Our studies indicate that incubations with medium containing LPI or FAC lead to increased levels of total LCI that is both redox-active and chelatable by permeant chelators and preventable by pre-complexation of the LPI-containing sera with either chelator (Figure 2). The LCI generated by LPI and FAC was detected in the cytosol (Figures 3, 4), nucleus (Figure 4), and mitochondria (Figure 2), indicating relatively efficient cellular uptake and distribution of LPI. Assuming that endosomal CALG-Fe complexes are analogous to endocytosed forms of LPI (Figure 5), it is likely that endocytosis contributes significantly to cellular uptake of LPI. This is in accord with recent studies37 that also suggested that a major iron source of LCI can be attributed to the endocytosis of iron complexes and followed by diffusion of labile iron to other compartments. At this point a possible contribution of L-type Ca channels to LPI entry into cardiomyocytes46 cannot be dismissed, despite the difficulty in accepting a mechanism operating in a pathophysiological milieu with LPI of 3 orders of magnitude lower concentration than Ca(II) and virtually all the metal bound to organic polyanions.46
The possible influence of serum proteins on reducing the activity of chelators cannot be overlooked in in vitro studies of chelator action on cells. We found that the presence of plasma proteins may reduce, but not abrogate, that efficiency, by lowering the concentration of available chelator. This effect gains in significance at low chelator concentrations. Nonetheless, all 3 chelators effectively eliminated serum LPI (Figure 7) at therapeutically achieved concentrations. For DFR, it might even confer an advantage by prolonging the chelator's half-life in the plasma. As for DFO, although it attains sufficient plasma levels for eliminating LPI, it is apparently not as stable as DFR47 or DFP over time (W.B. and Z.I.C., unpublished data, May 2006) and inefficient in accessing cells.44 While it is clear that DFO can slowly permeate into cardiac cells (Figure 4C) and efficiently extract iron (Figure 1), when applied at 100 μM, it is not effective at therapeutic doses (< 10 μM) in accessing cells and extracting LCI from any LCI pool in cardiomyocytes.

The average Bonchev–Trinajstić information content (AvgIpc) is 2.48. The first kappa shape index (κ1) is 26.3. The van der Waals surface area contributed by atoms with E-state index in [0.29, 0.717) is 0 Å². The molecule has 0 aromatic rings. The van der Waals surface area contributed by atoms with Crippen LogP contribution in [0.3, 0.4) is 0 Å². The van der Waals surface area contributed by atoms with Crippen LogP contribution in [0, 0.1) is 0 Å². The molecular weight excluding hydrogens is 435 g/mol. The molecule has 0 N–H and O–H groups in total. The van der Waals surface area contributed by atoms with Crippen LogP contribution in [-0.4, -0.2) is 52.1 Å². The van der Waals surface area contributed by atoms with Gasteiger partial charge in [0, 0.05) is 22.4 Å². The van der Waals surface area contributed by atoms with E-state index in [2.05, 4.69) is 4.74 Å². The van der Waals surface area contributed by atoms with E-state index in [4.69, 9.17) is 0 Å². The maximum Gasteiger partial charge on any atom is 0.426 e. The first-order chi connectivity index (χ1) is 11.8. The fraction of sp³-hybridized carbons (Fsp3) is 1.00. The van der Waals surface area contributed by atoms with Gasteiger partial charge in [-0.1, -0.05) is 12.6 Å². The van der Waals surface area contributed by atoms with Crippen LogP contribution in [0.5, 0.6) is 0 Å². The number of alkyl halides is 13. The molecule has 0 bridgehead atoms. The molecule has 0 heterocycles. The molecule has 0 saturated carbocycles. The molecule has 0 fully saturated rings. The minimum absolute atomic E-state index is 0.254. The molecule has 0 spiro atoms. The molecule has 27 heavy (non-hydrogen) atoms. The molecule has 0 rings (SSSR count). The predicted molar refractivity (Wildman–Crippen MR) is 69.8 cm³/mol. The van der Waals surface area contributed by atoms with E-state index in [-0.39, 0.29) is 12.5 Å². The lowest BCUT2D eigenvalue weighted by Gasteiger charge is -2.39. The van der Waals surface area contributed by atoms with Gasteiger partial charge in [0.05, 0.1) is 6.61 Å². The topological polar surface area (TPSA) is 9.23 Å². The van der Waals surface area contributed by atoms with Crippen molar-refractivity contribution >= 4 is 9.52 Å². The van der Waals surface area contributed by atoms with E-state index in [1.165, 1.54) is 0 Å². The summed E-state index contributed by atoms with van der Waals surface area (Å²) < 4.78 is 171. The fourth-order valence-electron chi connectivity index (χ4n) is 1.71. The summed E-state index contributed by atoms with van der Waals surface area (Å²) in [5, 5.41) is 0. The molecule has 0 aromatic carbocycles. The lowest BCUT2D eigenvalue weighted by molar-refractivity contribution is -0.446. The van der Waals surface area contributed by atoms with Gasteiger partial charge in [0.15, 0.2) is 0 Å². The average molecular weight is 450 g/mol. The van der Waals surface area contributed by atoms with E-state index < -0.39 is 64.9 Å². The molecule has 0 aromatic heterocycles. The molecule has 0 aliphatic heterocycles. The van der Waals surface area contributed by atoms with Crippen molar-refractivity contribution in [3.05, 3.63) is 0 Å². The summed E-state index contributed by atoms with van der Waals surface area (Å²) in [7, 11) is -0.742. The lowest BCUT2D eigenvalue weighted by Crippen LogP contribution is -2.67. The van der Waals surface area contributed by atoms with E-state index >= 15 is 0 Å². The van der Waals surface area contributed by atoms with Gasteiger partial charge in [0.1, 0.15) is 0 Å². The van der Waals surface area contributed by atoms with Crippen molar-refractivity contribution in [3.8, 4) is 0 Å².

We also attempted to simulate a situation where LCI levels become toxic to the point of interfering with cardiac function, using the rapidly penetrating complex Fe-hydroxyquinoline to generate acute iron overload. DFR, and to some extent, also DFP, but not DFO, caused a partial recovery of contractility within 2 hours of exposure (Figure 6), consistent with DFR's rapid cell penetration and efficient chelation of the various LCI pools. DFP effects were inconsistent, with partial recovery in some experiments and no observable changes in others, possibly because of the short exposure time or the form of iron overload used. Nonetheless, the results obtained with this model corroborate the conclusion that the 2 oral chelators, in particular DFR, can rapidly restore iron balance in iron-overloaded cardiomyocytes.
The studies presented here have both basic and clinical implications for understanding the pathophysiology of iron overload in relation to the heart and the selection of an appropriate chelation regimen. It has been proposed that a daily maintenance of a basal level of chelator in the plasma might confer cardiac protection by eliminating LPI, the form of plasma iron implicated in iron overload.11,12 This work shows that what is attainable in culture conditions with continuous 24-hour DFO infusion or with sequential administration of DFP and DFO9 is likely attainable with DFR, offered orally in a single dose. Preliminary indications are that the same applies apparently with DFR-treated patients.31 Mechanistically, it shows that in addition to abrogating LPI and reducing cardiomyocyte labile iron burden (Figure 3), DFR and DFP at therapeutic levels can reduce LCI accumulated in organelles and, in doing so, reduce iron redox activity and ensuing cardiotoxicity. To the extent that loading cardiomyocytes with radioiron in the form of citrate complexes simulates qualitatively the loading patterns of LPI implies that DFR and DFP at therapeutic levels also can extract long-term accumulated iron with comparable dose efficacy. Importantly, the possibility of maintaining basal DFR plasma levels for most day hours with a single daily drug intake might also confer better extraction potential of labile iron accumulated in the heart.
Prepublished online as Blood First Edition Paper, July 11, 2006; DOI 10.1182/blood-2006-05-020867.
Supported by the European Economic Community and by Novartis (Basel).
Part of this work and H.V.'s salary in specifics were covered by a contract with Novartis Pharma Basel.
H.G. performed contractility and LCI measurements in endosomes, cytosol, and nuclei; R.B.E. equally contributed to H.G. but on measurements in mitochondria and LPI loading; G.L. did all the radiolabeled work; W.B. did LPI measurements on thalassemia sera and the synthesis of fluorescent probes; A.M.K., C.H., and H.P. helped with the design of the experiments; Z.I.C. designed and supervised the project and wrote the manuscript.